Gov’t forced to take measures amid below average rainfall across Turkey

Gov’t forced to take measures amid below average rainfall across Turkey

Merve Erdil – ISTANBUL
Gov’t forced to take measures amid below average rainfall across Turkey

The government is trying to take all necessary measures against a possible drought in 2018, following rainfall in 2017 that was far below the annual average, Water Affairs and Forestry Minister Veysel Eroğlu has said.

“A meeting, under my chairmanship, is scheduled for April to discuss contingency plans. We will also assess water levels in all dams that provide drinking water at the meeting,” Eroğlu told Hürriyet.

Last month, he had said Turkey experienced the worst drought in 44 years in 2017.

The water level in the country’s dams has plunged due to this substantial decline in rainfall, prompting concerns that a potential drought could pose serious risks this year.

“According to our projections, the amount of rainfall this year will be close to the long-term average. However, the amount of rainfall was particularly low between Oct. 1 and Jan. 16 across Turkey,” Eroğlu said, adding that southern Anatolia was the worst affected region as rainfall there plunged as much as 57 percent.

“The eastern Anatolia and central Anatolian regions suffered from lack of rain, while rainfall in the Aegean region was also down 18 percent,” the minister added, noting that the other three major regions - the Marmara, the Black Sea and the Mediterranean - are not experiencing such extreme conditions.

Eroğlu said water levels in drinking-water dams is currently 33.6 percent.

“We will do everything to make sure there is no drinking water shortage. This is our priority. We have solved the cities’ drinking water problem by building 193 drinking water facilities across the country,” he added, vowing that industrial facilities will continue to receive an uninterrupted supply of water.

Land irrigation

Eroğlu also warned that wild flooding irrigation methods employed by some farmers was causing some problems.

“We actually have enough supply of irrigation water. We spent 2 billion Turkish Liras on delivering water to the plains of Şanlıurfa for irrigation, but the farmers there are just wasting the water. We need to make them understand that over-irrigation has serious consequences,” he said.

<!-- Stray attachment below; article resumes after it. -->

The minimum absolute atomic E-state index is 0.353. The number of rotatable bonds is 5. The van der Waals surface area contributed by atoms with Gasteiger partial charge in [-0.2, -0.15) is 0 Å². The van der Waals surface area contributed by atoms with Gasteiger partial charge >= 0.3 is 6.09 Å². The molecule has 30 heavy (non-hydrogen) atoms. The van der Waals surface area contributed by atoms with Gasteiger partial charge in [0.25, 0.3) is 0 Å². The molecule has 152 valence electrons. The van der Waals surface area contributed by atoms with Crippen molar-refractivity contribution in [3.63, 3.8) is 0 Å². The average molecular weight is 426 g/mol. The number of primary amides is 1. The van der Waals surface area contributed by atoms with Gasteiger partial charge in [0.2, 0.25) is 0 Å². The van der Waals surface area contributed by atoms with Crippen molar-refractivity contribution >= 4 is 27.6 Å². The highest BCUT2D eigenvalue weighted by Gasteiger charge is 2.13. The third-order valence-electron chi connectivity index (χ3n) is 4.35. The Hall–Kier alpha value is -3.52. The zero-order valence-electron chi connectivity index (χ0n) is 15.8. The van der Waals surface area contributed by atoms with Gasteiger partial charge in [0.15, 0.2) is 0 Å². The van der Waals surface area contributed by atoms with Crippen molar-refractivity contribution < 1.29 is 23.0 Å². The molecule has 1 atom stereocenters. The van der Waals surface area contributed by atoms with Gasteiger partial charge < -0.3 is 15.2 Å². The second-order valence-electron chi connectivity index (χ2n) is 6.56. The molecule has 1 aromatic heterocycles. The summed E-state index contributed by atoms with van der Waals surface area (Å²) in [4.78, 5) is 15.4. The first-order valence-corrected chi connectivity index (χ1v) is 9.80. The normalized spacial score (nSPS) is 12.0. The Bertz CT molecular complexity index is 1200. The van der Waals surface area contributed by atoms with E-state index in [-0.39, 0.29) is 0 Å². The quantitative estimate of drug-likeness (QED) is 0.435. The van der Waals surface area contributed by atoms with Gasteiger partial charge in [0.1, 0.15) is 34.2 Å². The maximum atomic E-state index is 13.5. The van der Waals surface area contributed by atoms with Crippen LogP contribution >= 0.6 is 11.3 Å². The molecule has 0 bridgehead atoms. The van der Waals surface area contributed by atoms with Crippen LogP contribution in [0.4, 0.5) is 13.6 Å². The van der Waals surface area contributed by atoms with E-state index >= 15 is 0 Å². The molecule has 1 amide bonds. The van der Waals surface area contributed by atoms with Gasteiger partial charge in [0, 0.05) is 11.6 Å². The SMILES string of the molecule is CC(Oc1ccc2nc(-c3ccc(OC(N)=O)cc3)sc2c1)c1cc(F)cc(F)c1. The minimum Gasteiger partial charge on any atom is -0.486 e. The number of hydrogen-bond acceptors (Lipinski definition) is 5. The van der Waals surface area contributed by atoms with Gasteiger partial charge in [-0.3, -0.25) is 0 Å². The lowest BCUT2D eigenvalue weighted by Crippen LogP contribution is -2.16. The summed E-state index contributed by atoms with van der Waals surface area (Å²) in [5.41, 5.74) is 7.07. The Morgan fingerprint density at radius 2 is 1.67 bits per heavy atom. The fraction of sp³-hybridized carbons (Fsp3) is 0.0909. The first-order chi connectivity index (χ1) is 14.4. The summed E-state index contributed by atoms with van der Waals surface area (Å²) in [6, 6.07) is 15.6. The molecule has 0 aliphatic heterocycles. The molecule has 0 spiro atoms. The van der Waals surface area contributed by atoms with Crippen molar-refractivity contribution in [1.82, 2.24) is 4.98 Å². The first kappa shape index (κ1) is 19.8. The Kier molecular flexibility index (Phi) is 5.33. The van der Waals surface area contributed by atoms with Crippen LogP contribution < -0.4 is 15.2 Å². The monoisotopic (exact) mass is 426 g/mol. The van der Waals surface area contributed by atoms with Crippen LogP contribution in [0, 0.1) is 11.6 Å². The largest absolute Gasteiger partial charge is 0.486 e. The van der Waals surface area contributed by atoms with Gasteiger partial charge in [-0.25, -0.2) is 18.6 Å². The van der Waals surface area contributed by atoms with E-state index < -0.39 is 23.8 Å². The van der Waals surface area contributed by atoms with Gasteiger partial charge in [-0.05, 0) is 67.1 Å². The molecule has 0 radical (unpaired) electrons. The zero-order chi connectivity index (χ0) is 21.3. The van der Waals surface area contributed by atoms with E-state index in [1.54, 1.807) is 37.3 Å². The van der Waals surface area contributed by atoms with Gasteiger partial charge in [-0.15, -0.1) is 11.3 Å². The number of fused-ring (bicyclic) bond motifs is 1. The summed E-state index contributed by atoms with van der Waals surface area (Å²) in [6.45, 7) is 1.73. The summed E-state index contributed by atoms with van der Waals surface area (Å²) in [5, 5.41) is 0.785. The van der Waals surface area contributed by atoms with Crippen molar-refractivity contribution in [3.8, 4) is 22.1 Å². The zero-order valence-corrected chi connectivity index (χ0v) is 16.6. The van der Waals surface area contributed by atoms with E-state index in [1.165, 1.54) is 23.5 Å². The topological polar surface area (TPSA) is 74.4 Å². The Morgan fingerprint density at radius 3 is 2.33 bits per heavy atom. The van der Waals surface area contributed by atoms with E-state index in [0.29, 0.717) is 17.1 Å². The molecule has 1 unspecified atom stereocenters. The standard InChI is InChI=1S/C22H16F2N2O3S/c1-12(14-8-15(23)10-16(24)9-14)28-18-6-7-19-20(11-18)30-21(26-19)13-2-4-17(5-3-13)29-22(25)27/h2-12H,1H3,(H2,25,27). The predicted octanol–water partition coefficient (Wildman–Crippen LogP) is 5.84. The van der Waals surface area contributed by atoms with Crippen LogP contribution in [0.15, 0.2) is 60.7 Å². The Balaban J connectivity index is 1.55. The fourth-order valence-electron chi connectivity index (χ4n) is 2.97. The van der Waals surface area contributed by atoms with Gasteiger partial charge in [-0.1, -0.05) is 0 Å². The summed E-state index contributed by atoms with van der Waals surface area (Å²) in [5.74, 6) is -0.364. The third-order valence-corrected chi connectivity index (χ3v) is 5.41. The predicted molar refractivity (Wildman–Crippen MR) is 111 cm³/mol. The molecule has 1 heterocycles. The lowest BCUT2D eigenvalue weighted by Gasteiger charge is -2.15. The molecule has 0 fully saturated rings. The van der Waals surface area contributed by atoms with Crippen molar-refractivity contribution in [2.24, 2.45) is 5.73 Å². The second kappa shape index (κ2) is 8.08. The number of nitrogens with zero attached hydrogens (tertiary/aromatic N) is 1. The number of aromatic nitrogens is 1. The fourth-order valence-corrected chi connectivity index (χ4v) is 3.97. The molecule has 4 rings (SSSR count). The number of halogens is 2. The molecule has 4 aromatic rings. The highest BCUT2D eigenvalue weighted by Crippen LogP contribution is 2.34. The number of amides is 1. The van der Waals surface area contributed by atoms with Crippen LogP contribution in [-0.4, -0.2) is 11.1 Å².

“We will deliver the water to their land plots, but it is their responsibility to install the sprinkling and dripping irrigation systems. Our ministry will provide financial assistance to all the farmers who set up such systems,” Eroğlu added.

Dams for water storage

Asked about a recent warning made by the Foundation for Combating Soil Erosion, for Reforestation and the Protection of Natural Habitats (TEMA) that Turkey will become a water-poor country by 2030, Eroğlu dismissed the claims.

“First of all, TEMA did not carry out any scientific study on this matter. What’s more, it was not TEMA itself but rather a representative from TEMA that made this rather vague comment, which in fact is not true,” he said.

“Of course, we are not a water-rich country, but we can become self-sufficient, as Istanbul has demonstrated. It is crucial to have an effective water resources management system. Istanbul suffered from water shortages for 100 years but it does not anymore. The city now receives less rainfall but it is not experiencing any water shortages. Why? Because we handle the water management task adequately there,” Eroğlu said.

Rainfall in Turkey is well below the world average, which necessitates construction of dams for storage, the minister also noted.

“Turkey receives almost no rain during the summer season, when the need for water reaches its peak because of irrigation activities. That is why we need to collect water during the wet winter and spring seasons in dams to be used later in the dry summer season. We meet this demand by building dams,” Eroğlu said.

Turkey currently uses up to 74 percent of its water resources in irrigation activities.

Meanwhile, Minister Eroğlu also urged local municipalities across the country to improve infrastructure in order to reduce high water leakage rates, which he said in some cases reach up to 60 percent.

New regulations will be introduced obliging municipalities to bring down the water leakage rate to a maximum of 30 percent over the next four years, he added.

Veysel ERoğlu, drought, water, resources, natural resources, rainfall, flood, dam, water capacity